Educators tell us that students who miss 20 or more days of school in an academic year—and there are 85,000 of them in Maryland—have lower test scores, lower graduation rates and even lower chances of getting into college or of breaking the cycle of poverty.
WYPR’s Gwendolyn Glenn is spending the next year meeting with educators, students, parents, researchers and others to explore the causes and effects of chronic absenteeism and the solutions being offered by city and county officials.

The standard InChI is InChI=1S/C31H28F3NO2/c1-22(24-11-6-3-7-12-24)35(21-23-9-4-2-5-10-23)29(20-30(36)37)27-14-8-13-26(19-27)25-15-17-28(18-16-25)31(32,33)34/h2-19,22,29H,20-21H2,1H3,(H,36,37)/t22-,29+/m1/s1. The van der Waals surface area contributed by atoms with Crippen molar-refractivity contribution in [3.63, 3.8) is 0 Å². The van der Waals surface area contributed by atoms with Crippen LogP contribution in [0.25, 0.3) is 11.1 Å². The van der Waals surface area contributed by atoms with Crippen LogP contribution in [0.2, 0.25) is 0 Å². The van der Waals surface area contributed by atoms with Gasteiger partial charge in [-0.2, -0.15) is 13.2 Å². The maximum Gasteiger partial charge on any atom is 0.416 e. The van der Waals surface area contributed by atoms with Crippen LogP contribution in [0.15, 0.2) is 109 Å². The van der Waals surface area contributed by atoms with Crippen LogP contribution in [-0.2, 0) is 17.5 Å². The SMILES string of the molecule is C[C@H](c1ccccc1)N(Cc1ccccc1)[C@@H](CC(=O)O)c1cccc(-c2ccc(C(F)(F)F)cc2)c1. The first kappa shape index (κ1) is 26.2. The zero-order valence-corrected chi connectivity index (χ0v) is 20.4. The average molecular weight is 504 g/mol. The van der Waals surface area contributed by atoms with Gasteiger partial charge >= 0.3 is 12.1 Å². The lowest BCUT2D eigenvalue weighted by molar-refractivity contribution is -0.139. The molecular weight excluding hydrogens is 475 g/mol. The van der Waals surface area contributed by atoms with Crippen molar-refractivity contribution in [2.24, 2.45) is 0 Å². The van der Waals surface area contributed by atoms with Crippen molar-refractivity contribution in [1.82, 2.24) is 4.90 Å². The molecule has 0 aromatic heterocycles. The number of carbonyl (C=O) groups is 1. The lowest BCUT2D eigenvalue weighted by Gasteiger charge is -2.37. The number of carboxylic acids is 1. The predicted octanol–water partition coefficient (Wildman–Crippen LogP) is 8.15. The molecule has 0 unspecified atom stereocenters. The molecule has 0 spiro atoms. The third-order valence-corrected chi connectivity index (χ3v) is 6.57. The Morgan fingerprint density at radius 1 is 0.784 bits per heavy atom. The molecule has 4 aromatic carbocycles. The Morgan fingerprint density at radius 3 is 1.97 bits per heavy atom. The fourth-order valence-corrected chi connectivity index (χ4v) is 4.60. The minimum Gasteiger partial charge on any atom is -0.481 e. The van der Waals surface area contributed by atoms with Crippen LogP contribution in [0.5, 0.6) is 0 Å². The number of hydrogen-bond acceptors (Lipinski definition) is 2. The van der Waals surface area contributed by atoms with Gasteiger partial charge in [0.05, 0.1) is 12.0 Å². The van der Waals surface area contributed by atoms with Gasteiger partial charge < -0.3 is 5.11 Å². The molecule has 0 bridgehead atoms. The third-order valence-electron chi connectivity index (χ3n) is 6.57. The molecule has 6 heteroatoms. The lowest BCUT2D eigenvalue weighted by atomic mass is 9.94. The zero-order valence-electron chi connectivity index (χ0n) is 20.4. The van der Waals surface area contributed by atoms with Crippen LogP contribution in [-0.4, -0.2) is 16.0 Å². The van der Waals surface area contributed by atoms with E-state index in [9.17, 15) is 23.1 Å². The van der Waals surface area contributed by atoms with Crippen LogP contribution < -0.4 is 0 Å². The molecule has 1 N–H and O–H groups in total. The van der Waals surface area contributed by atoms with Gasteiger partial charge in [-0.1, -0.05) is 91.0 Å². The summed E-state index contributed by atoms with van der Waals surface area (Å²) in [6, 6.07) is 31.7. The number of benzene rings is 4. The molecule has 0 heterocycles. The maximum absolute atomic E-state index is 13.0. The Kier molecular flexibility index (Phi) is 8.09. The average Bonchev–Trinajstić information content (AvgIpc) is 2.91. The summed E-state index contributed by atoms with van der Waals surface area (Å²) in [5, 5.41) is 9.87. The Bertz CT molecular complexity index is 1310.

Empty Desks is made possible through a grant from the Open Society Institute—Baltimore
Listen to Empty Desks stories:Overview of absenteeismWhy Some Homeless Students Travel 2 Hours To SchoolGetting To School Is Harder Than You ThinkBaltimore Teachers Struggle To Keep Chronically Absent Students On TrackChronic Absenteeism--A Look At The NumbersIn City Schools, Climate Change Is Not About The WeatherIllness: A Barrier To Attending SchoolIn Ghana, School Absenteeism And Poverty Go Hand-In-HandOne School's Battle With Chronic AbsenteeismA Bright Spot In The Battle Against Chronic AbsenteeismOne-Of-A-Kind Daycare Center In Baltimore Helps Teen Parents
Contact Gwendolyn Glenn at firstname.lastname@example.org